We have announced price increases. It's harder to do in markets with lots of open capacity, such as southern Europe, where people are trying to absorb fixed. We hope that, that zero-sum game, eventually if people can't make money, they either leave the market or they need to raise prices. But frankly, Jeff, we look at sort of the trailing average, as we think about our forecast, and copper has been moving up strongly. So if we continue to see copper in this $3.90 level, I would say we would be looking toward the higher end of our $35 million to $45 million range. The U.S. and Canada are relatively stronger markets, so there seems to be a better element of pricing discipline. And that gave us a positive, a healthy surprise in the fourth quarter, where we did better than what we had estimated in terms of copper headwind. Again, we're dealing with a profound movement of copper down by $1 a pound or something like that in a very short period of time. So anyway, the tail of that, I would say we're dealing with it relatively well in the U.S. and Canada. I would say most of the ROW developing country markets are generally getting it through. And Europe is probably the most difficult market. I'd also point out that aluminum broke more than $0.20 a pound over a very short period of time. And we have, as Brian said, almost 40% of our business today is aluminum. And those kinds of volumes, they're not trivial. So broadly, if copper stays where it is today, we would hope to be at the higher range end of our expectation.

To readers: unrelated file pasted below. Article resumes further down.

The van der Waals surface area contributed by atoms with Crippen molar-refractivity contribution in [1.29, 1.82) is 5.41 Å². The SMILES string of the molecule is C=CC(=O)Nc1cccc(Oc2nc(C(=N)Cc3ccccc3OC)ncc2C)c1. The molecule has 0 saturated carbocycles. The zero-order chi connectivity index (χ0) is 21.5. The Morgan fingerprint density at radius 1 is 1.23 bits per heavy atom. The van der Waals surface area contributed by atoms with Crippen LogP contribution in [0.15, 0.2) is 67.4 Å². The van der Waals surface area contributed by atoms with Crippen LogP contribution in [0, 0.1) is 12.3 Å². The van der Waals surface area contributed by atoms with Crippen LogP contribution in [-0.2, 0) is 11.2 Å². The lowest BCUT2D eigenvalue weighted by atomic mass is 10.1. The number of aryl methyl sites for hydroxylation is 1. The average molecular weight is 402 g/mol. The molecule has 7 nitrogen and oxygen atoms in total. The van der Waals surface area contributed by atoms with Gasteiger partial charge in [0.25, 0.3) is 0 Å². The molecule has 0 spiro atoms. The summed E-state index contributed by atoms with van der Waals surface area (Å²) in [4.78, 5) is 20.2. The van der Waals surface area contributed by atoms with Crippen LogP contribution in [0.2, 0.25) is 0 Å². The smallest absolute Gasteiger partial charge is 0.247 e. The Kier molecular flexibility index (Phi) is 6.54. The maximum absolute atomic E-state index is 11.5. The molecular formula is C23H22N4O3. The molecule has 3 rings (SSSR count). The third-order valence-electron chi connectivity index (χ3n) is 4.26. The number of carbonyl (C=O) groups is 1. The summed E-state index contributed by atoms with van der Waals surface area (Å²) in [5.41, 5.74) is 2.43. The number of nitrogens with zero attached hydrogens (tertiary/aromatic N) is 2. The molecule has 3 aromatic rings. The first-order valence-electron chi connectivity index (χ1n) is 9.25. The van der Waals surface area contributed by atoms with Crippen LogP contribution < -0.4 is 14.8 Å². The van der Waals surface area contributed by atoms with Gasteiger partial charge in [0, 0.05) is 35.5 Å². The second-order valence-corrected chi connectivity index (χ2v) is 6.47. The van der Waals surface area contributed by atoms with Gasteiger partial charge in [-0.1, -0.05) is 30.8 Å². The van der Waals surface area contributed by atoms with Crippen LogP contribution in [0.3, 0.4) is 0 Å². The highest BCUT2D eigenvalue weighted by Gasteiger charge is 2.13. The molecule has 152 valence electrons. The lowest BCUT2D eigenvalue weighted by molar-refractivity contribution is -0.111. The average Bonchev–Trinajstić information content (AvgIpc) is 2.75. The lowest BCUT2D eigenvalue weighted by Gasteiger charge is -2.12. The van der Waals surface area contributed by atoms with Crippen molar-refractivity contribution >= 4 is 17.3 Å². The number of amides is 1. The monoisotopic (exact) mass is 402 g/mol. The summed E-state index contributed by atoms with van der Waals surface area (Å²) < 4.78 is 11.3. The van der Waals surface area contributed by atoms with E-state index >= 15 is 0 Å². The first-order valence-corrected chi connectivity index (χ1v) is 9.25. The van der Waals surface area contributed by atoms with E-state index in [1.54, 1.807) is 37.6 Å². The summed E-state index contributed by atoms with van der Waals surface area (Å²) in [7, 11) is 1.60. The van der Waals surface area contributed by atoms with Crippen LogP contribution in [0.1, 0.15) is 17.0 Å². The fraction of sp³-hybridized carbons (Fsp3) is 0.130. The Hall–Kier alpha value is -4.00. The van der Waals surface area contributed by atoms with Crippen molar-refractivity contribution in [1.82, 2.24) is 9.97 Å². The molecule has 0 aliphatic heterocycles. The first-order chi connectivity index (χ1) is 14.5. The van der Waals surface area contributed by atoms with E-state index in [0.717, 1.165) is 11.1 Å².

Operator

Your next question comes from the line of Matt McCall, BB&T Capital Markets.

Matthew S. McCall - BB&T Capital Markets, Research Division

Greg or Brian, can you talk about the utilization by geography, and then give us an update? You talked about some investments of where your capacity, overall capacity went. I know it's going to be directional, I'm assuming now. But anymore color you can provide will be helpful, where the capacity went in '11 and what the expectations are in 2012 that maybe caused any specific growth initiatives that -- from a capacity perspective, that would help us.

Gregory B. Kenny